Our bodies are covered in a sea of microbes. Everywhere we go, they follow us like a shadow. This unique “microbial cloud” every person emits is custom-made: distinctive enough that it can be used to identify people, a new study finds.
Microbes and The Human Microbiome
Trillions of microorganisms live on or in the human body. In fact, skin cells, farts and burps are all part of what scientists call the human microbiome.
“A lot of the recent work on the human microbiome has revealed that we’re kind of spilling our microbial companions all over our houses and our offices and the people around us,” Meadow told NPR. The findings from Meadow and his colleagues were published Tuesday in the journal PeerJ.
Humans possess a unique ‘microbial cloud signature’
To assess whether or not a cloud of bacteria could be traced back to an individual, the researchers asked 11 volunteers to sit in sanitized chambers filled with filtered air.
After a series of experiments, researchers found that the resulting cocktails of bacteria are unique to every individual with regard to both quantity and quality. Researchers were surprised to find that they could identify most of the occupants just by sampling their microbial cloud.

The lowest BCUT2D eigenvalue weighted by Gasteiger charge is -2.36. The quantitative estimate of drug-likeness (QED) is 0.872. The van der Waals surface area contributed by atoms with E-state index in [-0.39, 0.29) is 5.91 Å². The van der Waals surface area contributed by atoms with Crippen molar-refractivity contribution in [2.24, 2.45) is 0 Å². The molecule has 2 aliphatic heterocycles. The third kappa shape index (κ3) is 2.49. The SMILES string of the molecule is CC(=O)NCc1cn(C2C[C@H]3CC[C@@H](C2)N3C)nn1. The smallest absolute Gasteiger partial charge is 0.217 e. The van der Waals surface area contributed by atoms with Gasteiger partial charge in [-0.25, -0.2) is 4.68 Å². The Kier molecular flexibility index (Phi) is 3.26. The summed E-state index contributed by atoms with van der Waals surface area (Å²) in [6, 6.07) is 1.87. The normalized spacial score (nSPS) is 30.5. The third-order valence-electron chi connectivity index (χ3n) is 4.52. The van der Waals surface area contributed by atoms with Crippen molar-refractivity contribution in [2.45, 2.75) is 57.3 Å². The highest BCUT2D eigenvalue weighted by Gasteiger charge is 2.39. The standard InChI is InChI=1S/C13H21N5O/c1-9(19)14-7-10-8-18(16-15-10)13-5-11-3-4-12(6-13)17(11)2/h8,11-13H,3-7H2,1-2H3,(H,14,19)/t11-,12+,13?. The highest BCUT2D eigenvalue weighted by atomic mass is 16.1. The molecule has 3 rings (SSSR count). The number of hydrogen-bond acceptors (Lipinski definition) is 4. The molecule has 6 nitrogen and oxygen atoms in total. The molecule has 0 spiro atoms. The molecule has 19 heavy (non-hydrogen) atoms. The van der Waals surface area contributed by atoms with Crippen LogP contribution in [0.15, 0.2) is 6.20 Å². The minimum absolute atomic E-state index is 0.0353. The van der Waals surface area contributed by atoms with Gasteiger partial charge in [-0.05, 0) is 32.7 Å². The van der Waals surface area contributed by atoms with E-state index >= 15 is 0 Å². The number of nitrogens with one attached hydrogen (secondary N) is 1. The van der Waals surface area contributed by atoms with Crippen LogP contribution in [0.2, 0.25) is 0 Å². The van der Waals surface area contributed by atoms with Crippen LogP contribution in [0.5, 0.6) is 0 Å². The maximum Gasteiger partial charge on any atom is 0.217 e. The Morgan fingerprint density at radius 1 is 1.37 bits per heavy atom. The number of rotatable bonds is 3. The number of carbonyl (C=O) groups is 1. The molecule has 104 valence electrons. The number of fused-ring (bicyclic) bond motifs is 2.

“Our results confirm that an occupied space is microbially distinct from an unoccupied one,” the authors concluded.
Microbial “fingerprint”: Is bacteria good or bad?
This is not the first time researchers have looked into how the human microbiome is spread in the surrounding environment. Microbiologist Jonathan Eisen shared his viewpoints about microbes at a TEDMED talk, where he explained how our body is constantly being colonized by both the pathogens that make us sick and the “good” microbes (which we know less about) that might be keeping us healthy.
Similarly, the Home Microbiome Project, led by Jack Gilbert, examined the microbial map of seven healthy families to reveal that some bacteria in our environment positively affects us in numerous ways.